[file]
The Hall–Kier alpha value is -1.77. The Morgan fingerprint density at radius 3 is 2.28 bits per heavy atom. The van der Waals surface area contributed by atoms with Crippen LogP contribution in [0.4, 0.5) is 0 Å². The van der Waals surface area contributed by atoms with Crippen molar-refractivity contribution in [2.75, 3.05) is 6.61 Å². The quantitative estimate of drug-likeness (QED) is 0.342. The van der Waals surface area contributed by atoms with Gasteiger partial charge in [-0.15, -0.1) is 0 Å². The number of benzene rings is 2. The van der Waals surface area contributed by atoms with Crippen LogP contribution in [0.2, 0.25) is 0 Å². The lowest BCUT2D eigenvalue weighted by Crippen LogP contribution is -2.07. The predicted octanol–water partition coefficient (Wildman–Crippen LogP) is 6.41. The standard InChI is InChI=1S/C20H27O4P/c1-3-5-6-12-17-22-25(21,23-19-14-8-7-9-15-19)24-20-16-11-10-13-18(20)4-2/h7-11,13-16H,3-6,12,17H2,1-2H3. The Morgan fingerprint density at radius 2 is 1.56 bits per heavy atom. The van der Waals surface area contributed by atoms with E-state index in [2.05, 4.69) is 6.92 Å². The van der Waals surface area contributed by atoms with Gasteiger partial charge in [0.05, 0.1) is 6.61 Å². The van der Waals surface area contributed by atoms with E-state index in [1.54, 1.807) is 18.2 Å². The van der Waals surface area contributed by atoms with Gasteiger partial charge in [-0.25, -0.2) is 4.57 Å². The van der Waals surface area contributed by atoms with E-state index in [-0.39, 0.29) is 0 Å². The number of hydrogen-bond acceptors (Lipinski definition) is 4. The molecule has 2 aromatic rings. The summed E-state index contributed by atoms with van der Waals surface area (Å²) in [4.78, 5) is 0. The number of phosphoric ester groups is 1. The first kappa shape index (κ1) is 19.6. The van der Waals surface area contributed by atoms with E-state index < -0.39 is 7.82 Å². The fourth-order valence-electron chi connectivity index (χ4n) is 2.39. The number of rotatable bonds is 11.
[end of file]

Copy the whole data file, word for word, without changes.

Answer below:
The Hall–Kier alpha value is -1.77. The Morgan fingerprint density at radius 3 is 2.28 bits per heavy atom. The van der Waals surface area contributed by atoms with Crippen LogP contribution in [0.4, 0.5) is 0 Å². The van der Waals surface area contributed by atoms with Crippen molar-refractivity contribution in [2.75, 3.05) is 6.61 Å². The quantitative estimate of drug-likeness (QED) is 0.342. The van der Waals surface area contributed by atoms with Gasteiger partial charge in [-0.15, -0.1) is 0 Å². The number of benzene rings is 2. The van der Waals surface area contributed by atoms with Crippen LogP contribution in [0.2, 0.25) is 0 Å². The lowest BCUT2D eigenvalue weighted by Crippen LogP contribution is -2.07. The predicted octanol–water partition coefficient (Wildman–Crippen LogP) is 6.41. The standard InChI is InChI=1S/C20H27O4P/c1-3-5-6-12-17-22-25(21,23-19-14-8-7-9-15-19)24-20-16-11-10-13-18(20)4-2/h7-11,13-16H,3-6,12,17H2,1-2H3. The Morgan fingerprint density at radius 2 is 1.56 bits per heavy atom. The van der Waals surface area contributed by atoms with E-state index in [2.05, 4.69) is 6.92 Å². The van der Waals surface area contributed by atoms with Gasteiger partial charge in [0.05, 0.1) is 6.61 Å². The van der Waals surface area contributed by atoms with E-state index in [1.54, 1.807) is 18.2 Å². The van der Waals surface area contributed by atoms with Gasteiger partial charge in [-0.25, -0.2) is 4.57 Å². The van der Waals surface area contributed by atoms with E-state index in [-0.39, 0.29) is 0 Å². The number of hydrogen-bond acceptors (Lipinski definition) is 4. The molecule has 2 aromatic rings. The summed E-state index contributed by atoms with van der Waals surface area (Å²) in [4.78, 5) is 0. The number of phosphoric ester groups is 1. The first kappa shape index (κ1) is 19.6. The van der Waals surface area contributed by atoms with E-state index < -0.39 is 7.82 Å². The fourth-order valence-electron chi connectivity index (χ4n) is 2.39. The number of rotatable bonds is 11.